Regime Transition and the Judicial Politics of Enmity
Democratic Inclusion and Exclusion in South Korean Constitutional Justice
Among the societies that experienced a political transition away from authoritarianism in the 1980s, South Korea is known as a paragon of 'successful democratization.' This achievement is considered to be intimately tied to a new institution introduced with the 1987 change of regime, intended to safeguard fundamental norms and rights: the Constitutional Court of Korea. While constitutional justice is largely celebrated for having achieved both purposes, this book proposes an innovative and critical account of the court's role. Relying on an interpretive analysis of jurisprudence, it uncovers the ambivalence with which the court has intervened in the major dispute opposing the state and parts of civil society after the transition: (re)defining enmity. In response to this challenge, constitutional justice has produced both liberal and illiberal outcomes, promoting the rule of law and basic rights while reinforcing the mechanisms of exclusion bounding South Korean democracy in the name of national security.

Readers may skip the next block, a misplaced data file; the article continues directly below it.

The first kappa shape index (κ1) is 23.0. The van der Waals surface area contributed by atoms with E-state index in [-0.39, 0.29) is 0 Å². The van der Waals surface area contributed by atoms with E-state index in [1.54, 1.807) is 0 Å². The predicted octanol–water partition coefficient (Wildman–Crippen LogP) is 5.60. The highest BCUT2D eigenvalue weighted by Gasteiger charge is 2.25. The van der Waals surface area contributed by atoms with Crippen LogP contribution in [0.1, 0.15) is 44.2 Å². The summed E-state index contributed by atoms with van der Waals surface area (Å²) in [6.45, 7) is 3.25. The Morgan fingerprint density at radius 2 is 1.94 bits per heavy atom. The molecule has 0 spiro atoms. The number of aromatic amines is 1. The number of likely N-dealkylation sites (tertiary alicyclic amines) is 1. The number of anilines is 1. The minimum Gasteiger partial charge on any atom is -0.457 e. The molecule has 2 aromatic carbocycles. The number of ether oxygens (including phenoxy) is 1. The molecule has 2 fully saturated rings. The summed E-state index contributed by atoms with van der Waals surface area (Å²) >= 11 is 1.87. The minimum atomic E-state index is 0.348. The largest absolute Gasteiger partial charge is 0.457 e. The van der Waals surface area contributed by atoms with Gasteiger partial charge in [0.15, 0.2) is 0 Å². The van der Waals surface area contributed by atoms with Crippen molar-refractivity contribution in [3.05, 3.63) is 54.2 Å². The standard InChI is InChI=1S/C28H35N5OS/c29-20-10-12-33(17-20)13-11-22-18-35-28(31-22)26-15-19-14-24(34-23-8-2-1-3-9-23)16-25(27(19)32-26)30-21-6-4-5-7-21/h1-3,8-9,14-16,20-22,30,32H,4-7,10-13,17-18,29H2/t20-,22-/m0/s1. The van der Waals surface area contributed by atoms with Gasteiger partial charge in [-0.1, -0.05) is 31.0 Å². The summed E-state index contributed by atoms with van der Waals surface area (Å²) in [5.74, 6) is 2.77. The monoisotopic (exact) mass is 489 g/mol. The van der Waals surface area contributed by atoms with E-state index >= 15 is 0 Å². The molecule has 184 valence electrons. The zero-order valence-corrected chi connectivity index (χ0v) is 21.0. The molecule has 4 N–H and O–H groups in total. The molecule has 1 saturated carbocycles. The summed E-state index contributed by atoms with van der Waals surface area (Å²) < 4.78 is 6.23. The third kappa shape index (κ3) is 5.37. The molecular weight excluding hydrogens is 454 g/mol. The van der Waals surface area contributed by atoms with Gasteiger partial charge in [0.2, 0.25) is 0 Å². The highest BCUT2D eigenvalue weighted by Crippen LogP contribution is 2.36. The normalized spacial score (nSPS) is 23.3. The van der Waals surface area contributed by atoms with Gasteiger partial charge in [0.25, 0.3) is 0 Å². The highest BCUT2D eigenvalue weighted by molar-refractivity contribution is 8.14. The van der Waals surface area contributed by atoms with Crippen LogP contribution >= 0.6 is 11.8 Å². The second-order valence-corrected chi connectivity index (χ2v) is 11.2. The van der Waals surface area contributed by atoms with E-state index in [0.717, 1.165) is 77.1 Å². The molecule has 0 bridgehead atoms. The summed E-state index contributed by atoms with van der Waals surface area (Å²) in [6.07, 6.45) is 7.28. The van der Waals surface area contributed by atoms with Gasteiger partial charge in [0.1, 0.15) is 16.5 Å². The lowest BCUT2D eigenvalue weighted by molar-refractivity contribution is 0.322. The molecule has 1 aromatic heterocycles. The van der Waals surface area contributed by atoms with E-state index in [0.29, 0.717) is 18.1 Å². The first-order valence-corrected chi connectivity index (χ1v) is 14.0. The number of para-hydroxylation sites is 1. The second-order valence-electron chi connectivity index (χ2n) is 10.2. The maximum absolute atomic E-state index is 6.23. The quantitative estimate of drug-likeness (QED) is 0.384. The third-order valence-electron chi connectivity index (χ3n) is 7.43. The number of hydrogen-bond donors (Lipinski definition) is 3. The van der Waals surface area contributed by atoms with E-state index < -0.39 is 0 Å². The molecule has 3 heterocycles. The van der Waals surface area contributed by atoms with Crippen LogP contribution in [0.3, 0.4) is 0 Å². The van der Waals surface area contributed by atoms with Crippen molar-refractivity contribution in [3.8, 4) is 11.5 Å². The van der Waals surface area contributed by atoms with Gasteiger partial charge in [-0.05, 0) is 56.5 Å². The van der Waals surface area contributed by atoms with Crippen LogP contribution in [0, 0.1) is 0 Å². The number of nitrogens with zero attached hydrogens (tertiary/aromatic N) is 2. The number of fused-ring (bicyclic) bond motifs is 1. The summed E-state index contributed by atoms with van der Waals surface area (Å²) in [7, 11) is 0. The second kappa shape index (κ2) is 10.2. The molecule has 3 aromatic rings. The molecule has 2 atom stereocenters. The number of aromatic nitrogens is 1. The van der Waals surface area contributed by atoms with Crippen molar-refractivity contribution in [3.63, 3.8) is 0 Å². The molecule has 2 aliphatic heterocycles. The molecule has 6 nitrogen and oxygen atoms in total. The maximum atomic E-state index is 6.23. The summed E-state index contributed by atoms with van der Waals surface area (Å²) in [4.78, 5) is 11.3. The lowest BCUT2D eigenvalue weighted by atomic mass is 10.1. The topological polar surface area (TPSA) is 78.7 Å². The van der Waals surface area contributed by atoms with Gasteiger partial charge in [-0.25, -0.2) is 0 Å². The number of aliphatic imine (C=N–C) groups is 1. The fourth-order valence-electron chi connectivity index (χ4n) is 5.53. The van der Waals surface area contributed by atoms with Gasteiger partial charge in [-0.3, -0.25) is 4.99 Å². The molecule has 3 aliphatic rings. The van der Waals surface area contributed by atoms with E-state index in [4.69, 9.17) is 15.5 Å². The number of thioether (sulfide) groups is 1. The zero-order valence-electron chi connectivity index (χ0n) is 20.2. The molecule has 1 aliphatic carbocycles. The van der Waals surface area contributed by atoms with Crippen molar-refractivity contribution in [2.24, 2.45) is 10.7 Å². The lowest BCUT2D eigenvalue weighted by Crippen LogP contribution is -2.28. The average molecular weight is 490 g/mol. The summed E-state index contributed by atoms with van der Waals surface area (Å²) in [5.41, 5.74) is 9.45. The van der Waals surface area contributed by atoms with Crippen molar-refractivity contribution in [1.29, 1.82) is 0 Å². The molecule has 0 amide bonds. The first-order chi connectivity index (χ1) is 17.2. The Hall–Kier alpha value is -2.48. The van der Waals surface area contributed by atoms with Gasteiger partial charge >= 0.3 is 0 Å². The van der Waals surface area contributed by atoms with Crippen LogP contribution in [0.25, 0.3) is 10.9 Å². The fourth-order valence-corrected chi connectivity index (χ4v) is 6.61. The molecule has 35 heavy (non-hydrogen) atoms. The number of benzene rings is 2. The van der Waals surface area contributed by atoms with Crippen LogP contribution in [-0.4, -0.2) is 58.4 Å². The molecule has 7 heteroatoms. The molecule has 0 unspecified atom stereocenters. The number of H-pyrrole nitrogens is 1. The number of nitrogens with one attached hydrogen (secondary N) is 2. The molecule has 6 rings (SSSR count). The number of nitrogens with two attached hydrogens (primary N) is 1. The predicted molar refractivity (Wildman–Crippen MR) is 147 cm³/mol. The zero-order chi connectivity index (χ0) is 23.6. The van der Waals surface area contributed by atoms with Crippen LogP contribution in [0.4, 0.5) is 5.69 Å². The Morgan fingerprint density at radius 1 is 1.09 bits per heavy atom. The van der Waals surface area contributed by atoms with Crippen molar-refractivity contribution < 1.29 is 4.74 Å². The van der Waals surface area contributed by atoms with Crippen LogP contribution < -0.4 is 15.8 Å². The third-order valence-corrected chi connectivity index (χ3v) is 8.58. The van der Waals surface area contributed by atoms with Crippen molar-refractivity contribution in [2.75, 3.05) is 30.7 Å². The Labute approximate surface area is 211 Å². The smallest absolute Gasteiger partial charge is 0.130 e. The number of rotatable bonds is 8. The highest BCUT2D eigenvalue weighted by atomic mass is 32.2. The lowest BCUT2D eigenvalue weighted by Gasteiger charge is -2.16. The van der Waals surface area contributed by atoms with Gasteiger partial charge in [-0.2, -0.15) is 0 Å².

'Where is Miss Palliser?' inquired Miss Pew, in that awful voice of hers, at which the class-room trembled, as at unexpected thunder. A murmur ran along the desks, from girl to girl, and then some one, near that end of the long room which was sacred to Miss Pew and her lieutenants, said that Miss Palliser was not in the class-room. 'I think she is…
How to download book
Buy this book
You can buy this book now only for $105.00. This is the lowest price for this book.
Download book free
If you want to download this book for free, please register, approve your account and get one book for free.
After that you may download book «Regime Transition and the Judicial Politics of Enmity»: